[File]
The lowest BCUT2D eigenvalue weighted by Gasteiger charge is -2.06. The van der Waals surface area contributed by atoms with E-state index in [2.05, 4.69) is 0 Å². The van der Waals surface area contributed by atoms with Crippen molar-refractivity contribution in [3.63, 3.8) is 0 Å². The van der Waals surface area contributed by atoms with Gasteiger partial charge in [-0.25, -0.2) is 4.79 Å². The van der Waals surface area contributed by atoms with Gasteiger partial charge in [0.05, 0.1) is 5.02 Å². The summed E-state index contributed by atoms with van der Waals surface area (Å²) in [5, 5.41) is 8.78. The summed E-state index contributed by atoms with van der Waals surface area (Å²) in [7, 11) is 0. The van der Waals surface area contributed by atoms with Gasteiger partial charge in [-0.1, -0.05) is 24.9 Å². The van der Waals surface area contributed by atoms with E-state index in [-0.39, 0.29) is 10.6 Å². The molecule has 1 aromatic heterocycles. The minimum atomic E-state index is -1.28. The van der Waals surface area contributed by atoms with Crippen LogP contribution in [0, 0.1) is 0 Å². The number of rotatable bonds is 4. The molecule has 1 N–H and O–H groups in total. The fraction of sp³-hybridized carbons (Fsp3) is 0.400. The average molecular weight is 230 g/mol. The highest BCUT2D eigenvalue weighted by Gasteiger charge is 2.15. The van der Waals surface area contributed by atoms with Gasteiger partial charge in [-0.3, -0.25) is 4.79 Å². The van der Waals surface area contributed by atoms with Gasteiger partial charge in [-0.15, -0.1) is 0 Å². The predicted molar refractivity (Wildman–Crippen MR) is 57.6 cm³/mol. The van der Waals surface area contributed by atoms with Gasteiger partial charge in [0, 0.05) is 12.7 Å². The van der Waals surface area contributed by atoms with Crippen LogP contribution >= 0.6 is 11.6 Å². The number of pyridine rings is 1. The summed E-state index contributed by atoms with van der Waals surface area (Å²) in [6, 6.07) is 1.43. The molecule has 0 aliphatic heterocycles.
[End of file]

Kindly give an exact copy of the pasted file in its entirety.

The lowest BCUT2D eigenvalue weighted by Gasteiger charge is -2.06. The van der Waals surface area contributed by atoms with E-state index in [2.05, 4.69) is 0 Å². The van der Waals surface area contributed by atoms with Crippen molar-refractivity contribution in [3.63, 3.8) is 0 Å². The van der Waals surface area contributed by atoms with Gasteiger partial charge in [-0.25, -0.2) is 4.79 Å². The van der Waals surface area contributed by atoms with Gasteiger partial charge in [0.05, 0.1) is 5.02 Å². The summed E-state index contributed by atoms with van der Waals surface area (Å²) in [5, 5.41) is 8.78. The summed E-state index contributed by atoms with van der Waals surface area (Å²) in [7, 11) is 0. The van der Waals surface area contributed by atoms with Gasteiger partial charge in [-0.1, -0.05) is 24.9 Å². The van der Waals surface area contributed by atoms with E-state index in [-0.39, 0.29) is 10.6 Å². The molecule has 1 aromatic heterocycles. The minimum atomic E-state index is -1.28. The van der Waals surface area contributed by atoms with Crippen LogP contribution in [0, 0.1) is 0 Å². The number of rotatable bonds is 4. The molecule has 1 N–H and O–H groups in total. The fraction of sp³-hybridized carbons (Fsp3) is 0.400. The average molecular weight is 230 g/mol. The highest BCUT2D eigenvalue weighted by Gasteiger charge is 2.15. The van der Waals surface area contributed by atoms with Gasteiger partial charge in [-0.3, -0.25) is 4.79 Å². The van der Waals surface area contributed by atoms with Gasteiger partial charge in [-0.15, -0.1) is 0 Å². The predicted molar refractivity (Wildman–Crippen MR) is 57.6 cm³/mol. The van der Waals surface area contributed by atoms with Gasteiger partial charge in [0, 0.05) is 12.7 Å². The van der Waals surface area contributed by atoms with Crippen LogP contribution >= 0.6 is 11.6 Å². The number of pyridine rings is 1. The summed E-state index contributed by atoms with van der Waals surface area (Å²) in [6, 6.07) is 1.43. The molecule has 0 aliphatic heterocycles.